The number of people living in America without health insurance coverage hit an all-time low of 8 percent this year, the U.S. Department of Health and Human Services announced Tuesday.
"Every American has the right to the peace of mind that comes with access to affordable, quality healthcare," President Joe Biden said in a statement Tuesday about the record-low rate of uninsured Americans.
The findings come days after Democrats hammered out a 725-page climate, healthcare and tax deal that would extend generous federal subsidies for people who buy private health insurance that are credited with driving down the uninsured rates. Democrats have proposed spending $64 billion to extend those price breaks for three more years.
The drop in uninsured Americans began last year, when Congress and Biden signed off on a $1.9 trillion coronavirus relief bill that lowered premiums and out-of-pocket costs for new or returning customers purchasing plans through the Affordable Care Act's private health insurance markets.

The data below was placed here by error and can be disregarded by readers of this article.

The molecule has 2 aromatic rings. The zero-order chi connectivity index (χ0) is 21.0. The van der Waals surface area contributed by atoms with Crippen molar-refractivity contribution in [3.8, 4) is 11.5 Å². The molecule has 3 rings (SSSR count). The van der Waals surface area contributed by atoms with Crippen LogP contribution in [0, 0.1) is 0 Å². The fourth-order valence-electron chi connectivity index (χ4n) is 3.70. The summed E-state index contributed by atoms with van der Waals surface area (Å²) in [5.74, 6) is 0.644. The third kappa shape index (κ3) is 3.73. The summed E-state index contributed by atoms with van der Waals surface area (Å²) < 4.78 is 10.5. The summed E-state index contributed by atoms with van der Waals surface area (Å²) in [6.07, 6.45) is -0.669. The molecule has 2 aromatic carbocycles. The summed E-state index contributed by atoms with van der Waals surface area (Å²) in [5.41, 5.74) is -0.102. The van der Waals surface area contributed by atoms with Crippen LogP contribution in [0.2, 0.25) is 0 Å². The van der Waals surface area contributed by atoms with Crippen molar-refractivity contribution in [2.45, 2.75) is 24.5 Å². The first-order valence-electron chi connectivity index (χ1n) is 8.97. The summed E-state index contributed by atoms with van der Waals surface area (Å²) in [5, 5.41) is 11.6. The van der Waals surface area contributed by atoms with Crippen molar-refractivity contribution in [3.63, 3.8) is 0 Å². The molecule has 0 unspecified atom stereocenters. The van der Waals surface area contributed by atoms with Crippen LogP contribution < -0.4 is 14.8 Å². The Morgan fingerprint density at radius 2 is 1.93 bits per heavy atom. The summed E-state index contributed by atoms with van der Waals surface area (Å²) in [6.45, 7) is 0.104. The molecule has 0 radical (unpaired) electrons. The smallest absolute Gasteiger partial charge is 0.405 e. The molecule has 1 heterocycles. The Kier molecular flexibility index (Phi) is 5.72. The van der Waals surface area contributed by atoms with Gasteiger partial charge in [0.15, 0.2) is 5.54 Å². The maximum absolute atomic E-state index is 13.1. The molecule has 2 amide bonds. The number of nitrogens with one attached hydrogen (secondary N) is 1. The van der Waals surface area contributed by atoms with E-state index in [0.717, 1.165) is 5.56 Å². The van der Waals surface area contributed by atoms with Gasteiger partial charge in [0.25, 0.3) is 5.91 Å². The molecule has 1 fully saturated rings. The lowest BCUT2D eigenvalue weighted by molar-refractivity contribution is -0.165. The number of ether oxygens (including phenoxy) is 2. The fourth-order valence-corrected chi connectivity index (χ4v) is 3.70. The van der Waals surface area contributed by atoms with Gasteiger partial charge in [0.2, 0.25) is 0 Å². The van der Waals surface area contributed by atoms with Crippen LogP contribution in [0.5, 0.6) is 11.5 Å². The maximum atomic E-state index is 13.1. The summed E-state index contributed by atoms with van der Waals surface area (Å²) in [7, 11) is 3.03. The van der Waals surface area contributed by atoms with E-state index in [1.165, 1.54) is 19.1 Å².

The uninsured rate fell to just under 9 percent last year with the improved subsidies. The Biden administration also began to step up advertising and increased the number of counselors who helped sign up people for plans during the open enrollment season last year.
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Prior to last year, the uninsured rate had consistently remained in the double digits for decades. The number of uninsured Americans began dropping after the ACA, which expanded Medicaid and offers health insurance to people who lack job-based coverage through a mix of subsidized private plans, was enacted in 2010.
Roughly 26 million people remain without health insurance in the U.S. Just under 2 percent of children are now uninsured.
"We know that access to quality, affordable healthcare is key to healthier lives, economic security, and peace of mind," HHS Secretary Xavier Becerra said in a statement Tuesday.
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